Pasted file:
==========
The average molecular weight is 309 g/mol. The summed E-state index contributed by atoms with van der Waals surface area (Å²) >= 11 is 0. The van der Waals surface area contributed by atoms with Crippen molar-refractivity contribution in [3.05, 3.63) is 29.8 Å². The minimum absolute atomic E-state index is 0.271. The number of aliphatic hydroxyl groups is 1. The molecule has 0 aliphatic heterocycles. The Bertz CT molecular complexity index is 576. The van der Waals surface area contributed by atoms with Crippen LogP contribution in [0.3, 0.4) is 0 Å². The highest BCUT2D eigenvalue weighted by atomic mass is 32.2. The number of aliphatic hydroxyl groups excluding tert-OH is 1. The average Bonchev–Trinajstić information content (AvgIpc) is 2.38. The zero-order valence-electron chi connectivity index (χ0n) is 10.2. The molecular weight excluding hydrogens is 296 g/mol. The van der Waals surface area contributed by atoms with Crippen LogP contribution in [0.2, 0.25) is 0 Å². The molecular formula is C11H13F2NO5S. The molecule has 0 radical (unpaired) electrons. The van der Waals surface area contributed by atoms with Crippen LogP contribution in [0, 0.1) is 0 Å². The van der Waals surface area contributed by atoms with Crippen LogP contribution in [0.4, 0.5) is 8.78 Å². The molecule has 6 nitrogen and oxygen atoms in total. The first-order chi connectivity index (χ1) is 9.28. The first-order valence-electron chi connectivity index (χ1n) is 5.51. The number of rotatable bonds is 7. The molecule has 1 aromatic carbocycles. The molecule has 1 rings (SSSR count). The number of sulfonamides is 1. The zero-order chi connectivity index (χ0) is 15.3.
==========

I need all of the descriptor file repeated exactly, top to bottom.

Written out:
The average molecular weight is 309 g/mol. The summed E-state index contributed by atoms with van der Waals surface area (Å²) >= 11 is 0. The van der Waals surface area contributed by atoms with Crippen molar-refractivity contribution in [3.05, 3.63) is 29.8 Å². The minimum absolute atomic E-state index is 0.271. The number of aliphatic hydroxyl groups is 1. The molecule has 0 aliphatic heterocycles. The Bertz CT molecular complexity index is 576. The van der Waals surface area contributed by atoms with Crippen LogP contribution in [0.3, 0.4) is 0 Å². The highest BCUT2D eigenvalue weighted by atomic mass is 32.2. The number of aliphatic hydroxyl groups excluding tert-OH is 1. The average Bonchev–Trinajstić information content (AvgIpc) is 2.38. The zero-order valence-electron chi connectivity index (χ0n) is 10.2. The molecular weight excluding hydrogens is 296 g/mol. The van der Waals surface area contributed by atoms with Crippen LogP contribution in [0.2, 0.25) is 0 Å². The molecular formula is C11H13F2NO5S. The molecule has 0 radical (unpaired) electrons. The van der Waals surface area contributed by atoms with Crippen LogP contribution in [0, 0.1) is 0 Å². The van der Waals surface area contributed by atoms with Crippen LogP contribution in [0.4, 0.5) is 8.78 Å². The molecule has 6 nitrogen and oxygen atoms in total. The first-order chi connectivity index (χ1) is 9.28. The first-order valence-electron chi connectivity index (χ1n) is 5.51. The number of rotatable bonds is 7. The molecule has 1 aromatic carbocycles. The molecule has 1 rings (SSSR count). The number of sulfonamides is 1. The zero-order chi connectivity index (χ0) is 15.3.